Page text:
Randy and I headed to Ponce one day last December, with plans to buy some items at El Coquí Souvenir shop across the street from the historic Parque de Bombas and then go visit my cousins René and Heriberto (“Papo”) Rivera Sevilla. We like to take the scenic coastal route from our vacation home in Yabucoa; it makes the hour and a half journey so much more interesting.
About halfway there, as we approached Salinas, I started commenting on how we were near Aguirre, where my father, Oscar Cruz García, had worked as a young man prior to entering the Merchant Marines. I had a tape recording of Dad talking about his youth, and I knew that he had worked at the Central Aguirre Mill for several years; it had played a significant part in his personal history. Aware of how much I yearned to see the ruins of the mill up close, Randy turned off of the highway onto the road that led to Aguirre.
I could feel the excitement mounting as I saw the twin smoke stacks in the distance. Suddenly, we were there, and getting out of the car, we stood as close to the fenced-off mill as we could. I got emotional as I walked along the nearby streets lined with quaint wooden homes with A-frame zinc roofs and wide front porches. I wondered if Dad had lived in one of those little houses. How I wished I had made the trip there years earlier, with Dad, so he could tell me more, and maybe point out where he had lived. My brother, Ruben García, says he visited Aguirre with Dad in 1968 and they toured the mill. Dad had not worked there in some 30 years, so Ruben is not sure how they got in—whether Dad talked his way in, or whether there was simply no security. Regardless, he said it was fascinating to see the mill in operation.
Here is a link to an interesting and well-written blog about Aguirre, past and present: http://www.travelsinthe2ndhalf.com/2016/03/aguirre-puerto-rico.html
Now, with the transcribed recording before me, I’ve reread his narrative of those years. He proudly told me how he had worked there for five or six years, and had become a very strong man doing work that big, buff men couldn’t handle. He said there were men who looked like bulls who would go there and work a couple of hours, then leave to use the toilet and wouldn’t return.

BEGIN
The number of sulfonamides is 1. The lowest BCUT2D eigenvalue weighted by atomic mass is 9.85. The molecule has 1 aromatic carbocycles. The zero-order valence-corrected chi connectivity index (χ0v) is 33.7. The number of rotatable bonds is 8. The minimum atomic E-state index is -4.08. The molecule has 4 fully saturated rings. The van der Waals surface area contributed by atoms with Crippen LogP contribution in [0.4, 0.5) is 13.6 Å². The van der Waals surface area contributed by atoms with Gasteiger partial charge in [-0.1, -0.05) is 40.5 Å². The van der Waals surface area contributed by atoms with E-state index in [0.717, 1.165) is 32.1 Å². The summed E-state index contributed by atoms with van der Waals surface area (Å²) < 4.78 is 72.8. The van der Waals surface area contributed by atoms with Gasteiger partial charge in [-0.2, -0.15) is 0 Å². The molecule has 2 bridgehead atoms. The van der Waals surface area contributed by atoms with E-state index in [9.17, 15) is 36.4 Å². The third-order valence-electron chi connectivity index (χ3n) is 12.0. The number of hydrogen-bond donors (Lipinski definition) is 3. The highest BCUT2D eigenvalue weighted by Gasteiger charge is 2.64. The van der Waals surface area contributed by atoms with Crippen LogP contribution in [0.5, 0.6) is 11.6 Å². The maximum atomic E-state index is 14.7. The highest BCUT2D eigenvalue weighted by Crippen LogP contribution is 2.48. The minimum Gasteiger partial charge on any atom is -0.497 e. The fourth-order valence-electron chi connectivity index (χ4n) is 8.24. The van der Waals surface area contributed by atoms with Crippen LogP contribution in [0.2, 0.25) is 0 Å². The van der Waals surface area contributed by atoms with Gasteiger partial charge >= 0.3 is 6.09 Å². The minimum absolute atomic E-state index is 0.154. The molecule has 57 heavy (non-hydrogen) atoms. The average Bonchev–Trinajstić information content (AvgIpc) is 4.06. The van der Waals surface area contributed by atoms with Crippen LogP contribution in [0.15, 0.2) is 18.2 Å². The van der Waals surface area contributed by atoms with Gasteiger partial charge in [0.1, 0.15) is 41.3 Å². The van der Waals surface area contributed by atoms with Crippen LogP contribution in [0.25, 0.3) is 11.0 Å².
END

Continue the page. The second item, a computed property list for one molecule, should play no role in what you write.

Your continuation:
But Dad worked from the first day of the harvest until the last, and he’d return the next year to do the same, without missing a day of work.
His work was chaining up the huge wagons filled with sugar cane. He and another man would work on either side of a wagon, on ladders, each with two massive, extremely heavy chains, that they would hook up so that the wagons could be lifted with a crane. His pay was 92 cents a day. Then came President Roosevelt’s Fair Labor Standards Act of 1938, which provided for a 40-cents an hour minimum wage and a 40 hour per week maximum workweek. Dad’s shift was from 6:00 a.m. to 2:00 p.m.
Aguirre was a company town, and the houses and businesses were all owned by the company, including a hospital and a movie theater. The company housing in Aguirre was segregated by the type of work that people did. The “Americanos” —engineers and managers—lived in the lovely, larger houses in another part of the town. There was a club for the engineers and managers, as well as a golf course.
As a single man, Dad lived in the cuarteles, which were barrack-like structures for men only. Small, two-men rooms lined each side of a hallway. The company provided houses for workers who had a good record, a wife, and steady work. Dad was able to acquire one of these homes for himself, his baby boy, Oscalito, and Oscalito’s mother, Paula Rivera. They didn’t live in the house long; their turbulent relationship ended when Oscalito was about two years old.
At the height of its existence, the Aguirre Sugar Refinery was the largest and most technologically advanced of all the mills. But with the increasing cost of labor and other economic factors, the sugar industry began to decline in Puerto Rico, and the Aguirre mill closed its doors in 1990. The company owned homes (but not the land on which they were built) were sold to the workers for $1, with the caveat that they could only be sold to direct family members for the same price. Hence, the people dwelling in these former company homes are direct descendents of former employees of the Aguirre refinery.
With the onset of World War II, Dad joined the Merchant Marines, and his work at Aguirre during the sugar cane harvest seasons was over. It had been his first real job as part of a crew on a payroll, and in his own words, that was the place where he had developed into a man.